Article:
The physical and behavioral evolution of the domesticated horse began millions of years ago: scientists say as long as 55 million years, a small mammal with toes was known as Hyracothenium or Echippus. This small mammal is known to have spent much of its time browsing and grazing on live shoots and the leaves of trees. Scientists have documented this history with a comprehensive collection of fossils tracing the prehistoric animal to the Equus of 2.5 to 3 million years ago.
Horses in a domestic setting look for guidance and an alpha leader.
Fortunately for the horse, the evolution led to a relatively large animal that is fast for its size and weight and has a strong inborn survival instinct. The horse developed the physical and brain capacity to not only survive in the wild, but also to change as the climatic and physical conditions of the earth changed.
Eventually, browsing horses crossed back and forth over the land bridge along what is now known as the Bering Straits between North America and Siberia and continued to evolve in North America due to the vegetation of the area, as did the animals that migrated back into Eurasia. At some point the horse became extinct in North America and was reintroduced when Columbus landed the animals in Haiti in 1493.
These grazing animals adapted to their habitats by growing larger, developing high crowned teeth, a longer muzzle, changes to the eye structure allowing a wider field of vision, lengthening of limbs and development of hooves to replace toes. The brain and loco-motor systems developed specialization capabilities, giving horses mental alertness and the ability to sustain flight and outrun predators.
Much debate remains about the differences of modern horses and their origins, but it appears that the modern horse Equus caballus diverged from other modern day equids such as the zebra and donkey some 1.5 million years ago and were domesticated by local populations.
How the behavioral links to the physical
The behavioral evolution was closely linked to the physical evolution because of the necessity of survival. The horses that adapted to the environment lived longer and left more descendants than the animals that did not adapt.
Naturally wary, horses developed five basic traits for survival:
- Always be on the alert
- Find safety in numbers
- Develop a strong hierarchy with an alpha horse as leader
- Keep feet free from any encumbrance
- Never allow a predator to get on the back
A horse knows instinctively that it has two options when confronted with an unknown threat - flight or fight. Given a threatening situation, the horse's main motivation is to escape from pressure and get to a place where it feels safe and free. Horse's are simple in their thinking and in their minds, people are often seen as predators. This is why horses, especially stallions, will lash out with feet and teeth when feeling cornered.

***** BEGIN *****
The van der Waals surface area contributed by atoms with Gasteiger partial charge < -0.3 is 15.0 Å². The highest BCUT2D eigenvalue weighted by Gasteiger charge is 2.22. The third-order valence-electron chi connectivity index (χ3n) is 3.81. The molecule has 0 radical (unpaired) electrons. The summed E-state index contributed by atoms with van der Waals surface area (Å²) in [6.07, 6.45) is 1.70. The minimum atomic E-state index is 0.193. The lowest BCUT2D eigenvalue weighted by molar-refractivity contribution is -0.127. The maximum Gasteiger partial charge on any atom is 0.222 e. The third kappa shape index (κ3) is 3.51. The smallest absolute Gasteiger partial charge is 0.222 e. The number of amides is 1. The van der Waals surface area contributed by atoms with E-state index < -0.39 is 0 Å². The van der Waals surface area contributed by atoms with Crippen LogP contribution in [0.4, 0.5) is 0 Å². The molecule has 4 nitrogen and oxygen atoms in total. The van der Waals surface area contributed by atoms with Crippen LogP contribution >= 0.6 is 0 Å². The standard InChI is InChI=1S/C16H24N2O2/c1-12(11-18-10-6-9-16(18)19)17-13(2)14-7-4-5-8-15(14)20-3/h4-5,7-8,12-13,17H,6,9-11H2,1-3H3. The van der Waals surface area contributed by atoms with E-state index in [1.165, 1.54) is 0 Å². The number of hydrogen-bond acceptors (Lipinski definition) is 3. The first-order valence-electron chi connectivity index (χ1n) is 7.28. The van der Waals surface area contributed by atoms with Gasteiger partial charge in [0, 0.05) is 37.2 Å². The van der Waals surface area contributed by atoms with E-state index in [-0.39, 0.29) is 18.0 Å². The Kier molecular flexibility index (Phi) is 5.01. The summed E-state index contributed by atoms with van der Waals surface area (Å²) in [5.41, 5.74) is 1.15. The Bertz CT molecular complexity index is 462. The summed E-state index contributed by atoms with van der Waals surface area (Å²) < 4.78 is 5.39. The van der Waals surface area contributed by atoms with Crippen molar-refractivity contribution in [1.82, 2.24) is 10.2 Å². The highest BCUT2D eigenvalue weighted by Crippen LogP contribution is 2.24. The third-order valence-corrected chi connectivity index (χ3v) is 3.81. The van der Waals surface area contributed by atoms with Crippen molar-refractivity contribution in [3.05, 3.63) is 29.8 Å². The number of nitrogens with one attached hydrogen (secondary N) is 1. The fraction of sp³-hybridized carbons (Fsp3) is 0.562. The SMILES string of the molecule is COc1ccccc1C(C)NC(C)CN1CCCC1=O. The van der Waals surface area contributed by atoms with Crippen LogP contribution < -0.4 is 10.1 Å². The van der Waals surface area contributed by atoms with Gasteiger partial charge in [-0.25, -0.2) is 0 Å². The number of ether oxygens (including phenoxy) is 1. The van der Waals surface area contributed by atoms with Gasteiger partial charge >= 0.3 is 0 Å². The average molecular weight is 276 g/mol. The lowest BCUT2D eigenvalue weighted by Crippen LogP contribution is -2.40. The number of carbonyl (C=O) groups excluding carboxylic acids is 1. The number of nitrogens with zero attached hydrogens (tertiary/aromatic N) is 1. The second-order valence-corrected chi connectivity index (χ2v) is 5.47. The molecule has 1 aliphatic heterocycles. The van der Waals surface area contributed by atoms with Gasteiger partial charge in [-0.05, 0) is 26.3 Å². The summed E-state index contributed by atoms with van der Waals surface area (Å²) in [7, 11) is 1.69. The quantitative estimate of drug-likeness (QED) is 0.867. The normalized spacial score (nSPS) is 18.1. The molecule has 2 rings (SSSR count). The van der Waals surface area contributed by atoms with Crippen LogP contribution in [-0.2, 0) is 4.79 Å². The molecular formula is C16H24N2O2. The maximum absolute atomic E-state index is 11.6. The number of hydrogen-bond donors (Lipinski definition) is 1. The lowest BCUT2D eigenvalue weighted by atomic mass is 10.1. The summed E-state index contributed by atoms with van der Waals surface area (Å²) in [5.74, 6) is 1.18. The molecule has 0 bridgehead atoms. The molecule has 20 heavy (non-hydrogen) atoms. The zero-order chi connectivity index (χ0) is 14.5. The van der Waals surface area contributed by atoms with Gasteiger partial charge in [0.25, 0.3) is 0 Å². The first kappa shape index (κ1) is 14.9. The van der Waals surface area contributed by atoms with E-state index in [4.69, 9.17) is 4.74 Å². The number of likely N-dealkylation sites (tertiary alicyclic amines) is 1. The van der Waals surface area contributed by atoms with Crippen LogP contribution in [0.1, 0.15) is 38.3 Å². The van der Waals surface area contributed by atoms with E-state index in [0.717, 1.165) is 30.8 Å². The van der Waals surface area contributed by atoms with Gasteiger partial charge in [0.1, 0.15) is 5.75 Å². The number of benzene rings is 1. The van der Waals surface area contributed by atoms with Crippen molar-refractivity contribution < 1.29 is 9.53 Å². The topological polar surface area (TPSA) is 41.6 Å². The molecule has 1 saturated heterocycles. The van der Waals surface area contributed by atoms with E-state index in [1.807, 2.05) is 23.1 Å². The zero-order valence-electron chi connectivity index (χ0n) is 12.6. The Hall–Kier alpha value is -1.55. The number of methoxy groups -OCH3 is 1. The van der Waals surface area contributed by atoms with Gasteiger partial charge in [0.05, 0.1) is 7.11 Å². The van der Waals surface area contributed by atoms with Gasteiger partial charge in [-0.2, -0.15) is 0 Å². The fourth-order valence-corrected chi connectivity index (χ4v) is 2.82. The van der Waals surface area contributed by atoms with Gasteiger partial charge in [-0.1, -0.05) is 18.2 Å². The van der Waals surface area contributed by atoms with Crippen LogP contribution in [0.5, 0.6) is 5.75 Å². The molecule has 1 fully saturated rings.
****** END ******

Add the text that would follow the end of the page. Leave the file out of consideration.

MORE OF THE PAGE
Horses have a natural herd instinct and find comfort and safety in numbers. As with most animals in the wild, a leader or alpha horse is looked to for direction and maintenance of a safe environment. A horse must keep its head down to eat and loses the ability to see what is going on around it. Being part of a herd where some animals are 'watchers' while others graze gives a horse a sense of safety.
A horse's feet are closely tied to a mental state of fear or safety. Instinctive fear takes over when the feet are held or trapped and it is natural for a horse to avoid stepping into mud or water when the depth cannot be judged.
When a horse pulls its foot away when you attempt to pick it up, it's because of this instinctive fear. Most horses evidence fear and wariness when a dog is running around while their hooves are being picked or shoed ,and they are forced to stand on three legs. This natural wariness exists because down through history, dogs have been known predators.
The horse's natural reluctance to have anything on its back is related to the fear of a predator gaining control by getting on the back of the horse to bring it down. This instinct is direct opposition to what most people want to do with their horses. Fortunately, when horses at a young age are handled well, this reluctance can be overcome with patience and reassurance.
In short, the historic physical changes in the horse's body and mind have a direct influence on the way our domesticated horses see the world and the humans with whom they interact. In times of stress, horses will act from instinct whether it is to strike out or flee.
Horses in a domestic setting look for guidance and an alpha leader. It is up to you to take your role seriously and act upon it. A delicate balance between trust and respect of authority needs to be established from the get-go with all horses.
An undisciplined horse will revert to its natural instinctive behaviors when it feels frightened or threatened. An undisciplined horse is a potentially dangerous one.